Almost two years ago, on the first day that DREAMers were allowed to sign up for DACA, news coverage featured young immigrants in cities like Chicago and Los Angeles lining up by the thousands while waiting for help with their paperwork. Meanwhile, in Arizona, Gov. Jan Brewer chose the exact same day to make a particularly cruel and spiteful announcement: that DREAMers, regardless of DACA, would not be allowed to drive in her state, even though they would be allowed to drive in others.
Two years later, the 9th Circuit Court of Appeals has blocked Brewer’s executive order, agreeing with DREAMer plaintiffs that the state’s refusal to grant DREAMers driver’s licenses harmed them, and thus violated their right to equal protection of the law.
As Dan Pochoda, legal director of the American Civil Liberties Union of Arizona — which with other groups brought the lawsuit against the state — told the Arizona Republic:
It’s a very important win for the plaintiffs, for the DREAMERS – many DREAMERS – who clearly have been very much harmed by this policy, this vindictive policy by the governor.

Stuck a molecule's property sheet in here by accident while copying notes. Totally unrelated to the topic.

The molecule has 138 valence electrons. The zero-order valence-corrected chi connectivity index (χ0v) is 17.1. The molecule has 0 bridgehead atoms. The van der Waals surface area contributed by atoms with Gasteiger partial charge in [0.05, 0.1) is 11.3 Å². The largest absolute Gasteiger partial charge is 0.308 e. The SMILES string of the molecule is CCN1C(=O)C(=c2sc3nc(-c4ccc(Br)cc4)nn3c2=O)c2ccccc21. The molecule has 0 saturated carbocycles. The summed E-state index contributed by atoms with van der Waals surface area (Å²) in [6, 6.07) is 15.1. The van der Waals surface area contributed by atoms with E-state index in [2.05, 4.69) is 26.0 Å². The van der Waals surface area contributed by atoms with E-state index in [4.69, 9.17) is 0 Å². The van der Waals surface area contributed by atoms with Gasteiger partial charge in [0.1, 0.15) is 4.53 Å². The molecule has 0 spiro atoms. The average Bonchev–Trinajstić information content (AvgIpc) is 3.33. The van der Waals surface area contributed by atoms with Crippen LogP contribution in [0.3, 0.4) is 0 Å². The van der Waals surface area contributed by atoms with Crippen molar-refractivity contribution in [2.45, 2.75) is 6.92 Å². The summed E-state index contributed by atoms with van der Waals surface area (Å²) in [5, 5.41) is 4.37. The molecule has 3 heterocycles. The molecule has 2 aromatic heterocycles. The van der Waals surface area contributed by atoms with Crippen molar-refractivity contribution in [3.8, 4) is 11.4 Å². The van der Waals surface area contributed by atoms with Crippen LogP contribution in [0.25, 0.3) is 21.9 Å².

This policy was motivated by a political relationship (between) Gov. Brewer and Obama, and she had no good reason and no basis in the law to do this.
This was a legal battle that should not have been taken on – it was a bad policy, and very likely illegal.
According to an Arizona Department of Transportation spokesman, the appeals court ruling is under review. It would be about time — nearly all other states (at least 45) allow DREAMers recognized by DACA to drive, putting Arizona in the extreme anti-DREAMer minority. However, Jan Brewer’s office today issued a non-apologetic statement, continuing to argue that “the DACA Program does not grant any substantive rights and that only Congress can do that.”
However, USCIS’ instructions for DACA renewal, released last month, suggested otherwise, saying:
The fact that you are not accruing unlawful presence does not change whether you are in lawful status while you remain in the United States. However, although deferred action does not confer a lawful immigration status, your period of stay is authorized by the Department of Homeland Security while your deferred action is in effect and, for admissibility purposes, you are considered to be lawfully present in the United States during that time. Individuals granted deferred action are not precluded by federal law from establishing domicile in the U.S.